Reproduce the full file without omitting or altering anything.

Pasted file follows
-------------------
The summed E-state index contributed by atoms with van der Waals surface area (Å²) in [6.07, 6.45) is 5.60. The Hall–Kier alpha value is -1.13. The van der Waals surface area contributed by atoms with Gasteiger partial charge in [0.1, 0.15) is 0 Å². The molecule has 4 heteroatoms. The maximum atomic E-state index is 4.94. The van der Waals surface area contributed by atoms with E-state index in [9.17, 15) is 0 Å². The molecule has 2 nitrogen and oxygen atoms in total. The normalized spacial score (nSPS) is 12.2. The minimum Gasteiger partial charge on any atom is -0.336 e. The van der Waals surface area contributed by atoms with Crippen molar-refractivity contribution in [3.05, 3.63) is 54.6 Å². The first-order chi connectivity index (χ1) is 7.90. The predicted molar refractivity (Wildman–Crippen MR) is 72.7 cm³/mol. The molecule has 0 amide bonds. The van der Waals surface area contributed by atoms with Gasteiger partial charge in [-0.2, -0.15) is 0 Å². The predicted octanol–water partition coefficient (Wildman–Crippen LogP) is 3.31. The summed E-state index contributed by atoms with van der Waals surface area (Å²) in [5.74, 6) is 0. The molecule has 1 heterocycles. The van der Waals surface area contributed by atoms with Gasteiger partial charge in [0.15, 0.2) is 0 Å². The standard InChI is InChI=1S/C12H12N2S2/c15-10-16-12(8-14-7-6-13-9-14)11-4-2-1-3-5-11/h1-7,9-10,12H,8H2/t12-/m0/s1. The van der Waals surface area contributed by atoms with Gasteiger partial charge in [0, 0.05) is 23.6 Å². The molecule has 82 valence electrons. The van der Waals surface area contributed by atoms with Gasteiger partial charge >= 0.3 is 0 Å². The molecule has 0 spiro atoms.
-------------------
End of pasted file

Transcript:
The summed E-state index contributed by atoms with van der Waals surface area (Å²) in [6.07, 6.45) is 5.60. The Hall–Kier alpha value is -1.13. The van der Waals surface area contributed by atoms with Gasteiger partial charge in [0.1, 0.15) is 0 Å². The molecule has 4 heteroatoms. The maximum atomic E-state index is 4.94. The van der Waals surface area contributed by atoms with E-state index in [9.17, 15) is 0 Å². The molecule has 2 nitrogen and oxygen atoms in total. The normalized spacial score (nSPS) is 12.2. The minimum Gasteiger partial charge on any atom is -0.336 e. The van der Waals surface area contributed by atoms with Crippen molar-refractivity contribution in [3.05, 3.63) is 54.6 Å². The first-order chi connectivity index (χ1) is 7.90. The predicted molar refractivity (Wildman–Crippen MR) is 72.7 cm³/mol. The molecule has 0 amide bonds. The van der Waals surface area contributed by atoms with Gasteiger partial charge in [-0.2, -0.15) is 0 Å². The predicted octanol–water partition coefficient (Wildman–Crippen LogP) is 3.31. The summed E-state index contributed by atoms with van der Waals surface area (Å²) in [5.74, 6) is 0. The molecule has 1 heterocycles. The van der Waals surface area contributed by atoms with Gasteiger partial charge in [0.15, 0.2) is 0 Å². The standard InChI is InChI=1S/C12H12N2S2/c15-10-16-12(8-14-7-6-13-9-14)11-4-2-1-3-5-11/h1-7,9-10,12H,8H2/t12-/m0/s1. The van der Waals surface area contributed by atoms with Gasteiger partial charge in [0, 0.05) is 23.6 Å². The molecule has 82 valence electrons. The van der Waals surface area contributed by atoms with Gasteiger partial charge >= 0.3 is 0 Å². The molecule has 0 spiro atoms.